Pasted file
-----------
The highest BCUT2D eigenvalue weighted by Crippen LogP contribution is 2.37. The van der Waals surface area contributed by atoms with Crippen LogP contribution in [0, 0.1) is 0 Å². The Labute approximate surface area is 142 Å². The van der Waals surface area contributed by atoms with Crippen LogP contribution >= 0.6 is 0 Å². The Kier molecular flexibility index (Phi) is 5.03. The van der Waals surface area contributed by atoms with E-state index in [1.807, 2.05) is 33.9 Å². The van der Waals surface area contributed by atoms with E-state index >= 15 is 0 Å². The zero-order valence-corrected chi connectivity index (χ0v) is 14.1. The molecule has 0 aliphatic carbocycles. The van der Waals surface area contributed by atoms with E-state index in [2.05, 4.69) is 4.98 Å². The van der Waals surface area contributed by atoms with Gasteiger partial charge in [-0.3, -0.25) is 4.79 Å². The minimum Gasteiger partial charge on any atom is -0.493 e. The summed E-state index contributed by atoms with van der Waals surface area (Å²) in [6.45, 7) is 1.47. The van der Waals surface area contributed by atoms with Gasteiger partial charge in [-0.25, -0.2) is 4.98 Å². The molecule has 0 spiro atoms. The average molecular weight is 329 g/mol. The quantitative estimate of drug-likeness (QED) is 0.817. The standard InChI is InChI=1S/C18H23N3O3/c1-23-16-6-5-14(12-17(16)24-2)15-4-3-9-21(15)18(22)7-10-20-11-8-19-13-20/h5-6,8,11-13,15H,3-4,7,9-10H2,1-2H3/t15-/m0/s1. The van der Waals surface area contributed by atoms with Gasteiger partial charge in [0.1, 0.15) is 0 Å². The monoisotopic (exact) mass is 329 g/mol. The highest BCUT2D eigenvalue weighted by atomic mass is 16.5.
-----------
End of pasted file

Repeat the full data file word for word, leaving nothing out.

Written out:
The highest BCUT2D eigenvalue weighted by Crippen LogP contribution is 2.37. The van der Waals surface area contributed by atoms with Crippen LogP contribution in [0, 0.1) is 0 Å². The Labute approximate surface area is 142 Å². The van der Waals surface area contributed by atoms with Crippen LogP contribution >= 0.6 is 0 Å². The Kier molecular flexibility index (Phi) is 5.03. The van der Waals surface area contributed by atoms with E-state index in [1.807, 2.05) is 33.9 Å². The van der Waals surface area contributed by atoms with E-state index >= 15 is 0 Å². The zero-order valence-corrected chi connectivity index (χ0v) is 14.1. The molecule has 0 aliphatic carbocycles. The van der Waals surface area contributed by atoms with E-state index in [2.05, 4.69) is 4.98 Å². The van der Waals surface area contributed by atoms with Gasteiger partial charge in [-0.3, -0.25) is 4.79 Å². The minimum Gasteiger partial charge on any atom is -0.493 e. The summed E-state index contributed by atoms with van der Waals surface area (Å²) in [6.45, 7) is 1.47. The van der Waals surface area contributed by atoms with Gasteiger partial charge in [-0.25, -0.2) is 4.98 Å². The molecule has 0 spiro atoms. The average molecular weight is 329 g/mol. The quantitative estimate of drug-likeness (QED) is 0.817. The standard InChI is InChI=1S/C18H23N3O3/c1-23-16-6-5-14(12-17(16)24-2)15-4-3-9-21(15)18(22)7-10-20-11-8-19-13-20/h5-6,8,11-13,15H,3-4,7,9-10H2,1-2H3/t15-/m0/s1. The van der Waals surface area contributed by atoms with Gasteiger partial charge in [0.1, 0.15) is 0 Å². The monoisotopic (exact) mass is 329 g/mol. The highest BCUT2D eigenvalue weighted by atomic mass is 16.5.